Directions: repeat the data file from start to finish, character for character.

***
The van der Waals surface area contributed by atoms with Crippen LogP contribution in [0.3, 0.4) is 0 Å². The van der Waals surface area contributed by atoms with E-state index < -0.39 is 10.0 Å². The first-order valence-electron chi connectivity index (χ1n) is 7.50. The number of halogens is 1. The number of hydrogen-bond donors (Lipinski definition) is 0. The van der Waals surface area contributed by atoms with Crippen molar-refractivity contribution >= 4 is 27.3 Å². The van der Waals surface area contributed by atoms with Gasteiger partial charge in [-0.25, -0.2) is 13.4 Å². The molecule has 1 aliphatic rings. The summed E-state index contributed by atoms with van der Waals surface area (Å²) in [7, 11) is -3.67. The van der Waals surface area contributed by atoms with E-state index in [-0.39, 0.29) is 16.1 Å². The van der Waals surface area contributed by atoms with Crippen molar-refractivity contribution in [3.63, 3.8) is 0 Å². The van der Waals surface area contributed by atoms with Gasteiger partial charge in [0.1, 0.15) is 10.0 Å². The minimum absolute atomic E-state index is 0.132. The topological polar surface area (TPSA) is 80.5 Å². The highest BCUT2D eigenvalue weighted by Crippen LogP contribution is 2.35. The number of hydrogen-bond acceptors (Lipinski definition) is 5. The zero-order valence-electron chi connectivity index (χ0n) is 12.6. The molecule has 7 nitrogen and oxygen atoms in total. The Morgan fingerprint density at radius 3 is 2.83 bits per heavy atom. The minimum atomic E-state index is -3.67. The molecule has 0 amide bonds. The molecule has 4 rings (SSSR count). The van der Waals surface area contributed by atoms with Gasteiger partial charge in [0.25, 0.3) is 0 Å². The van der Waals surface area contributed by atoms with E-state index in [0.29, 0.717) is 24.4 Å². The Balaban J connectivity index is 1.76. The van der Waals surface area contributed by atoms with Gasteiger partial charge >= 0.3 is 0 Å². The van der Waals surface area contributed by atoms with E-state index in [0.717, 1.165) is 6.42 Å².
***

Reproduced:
The van der Waals surface area contributed by atoms with Crippen LogP contribution in [0.3, 0.4) is 0 Å². The van der Waals surface area contributed by atoms with E-state index < -0.39 is 10.0 Å². The first-order valence-electron chi connectivity index (χ1n) is 7.50. The number of halogens is 1. The number of hydrogen-bond donors (Lipinski definition) is 0. The van der Waals surface area contributed by atoms with Crippen molar-refractivity contribution >= 4 is 27.3 Å². The van der Waals surface area contributed by atoms with Gasteiger partial charge in [-0.25, -0.2) is 13.4 Å². The molecule has 1 aliphatic rings. The summed E-state index contributed by atoms with van der Waals surface area (Å²) in [7, 11) is -3.67. The van der Waals surface area contributed by atoms with E-state index in [-0.39, 0.29) is 16.1 Å². The van der Waals surface area contributed by atoms with Crippen molar-refractivity contribution in [3.63, 3.8) is 0 Å². The van der Waals surface area contributed by atoms with Gasteiger partial charge in [0.1, 0.15) is 10.0 Å². The minimum absolute atomic E-state index is 0.132. The topological polar surface area (TPSA) is 80.5 Å². The highest BCUT2D eigenvalue weighted by Crippen LogP contribution is 2.35. The number of hydrogen-bond acceptors (Lipinski definition) is 5. The zero-order valence-electron chi connectivity index (χ0n) is 12.6. The molecule has 7 nitrogen and oxygen atoms in total. The Morgan fingerprint density at radius 3 is 2.83 bits per heavy atom. The minimum atomic E-state index is -3.67. The molecule has 0 amide bonds. The molecule has 4 rings (SSSR count). The van der Waals surface area contributed by atoms with Gasteiger partial charge in [0.25, 0.3) is 0 Å². The van der Waals surface area contributed by atoms with E-state index in [0.29, 0.717) is 24.4 Å². The Balaban J connectivity index is 1.76. The van der Waals surface area contributed by atoms with Gasteiger partial charge >= 0.3 is 0 Å². The van der Waals surface area contributed by atoms with E-state index in [0.717, 1.165) is 6.42 Å².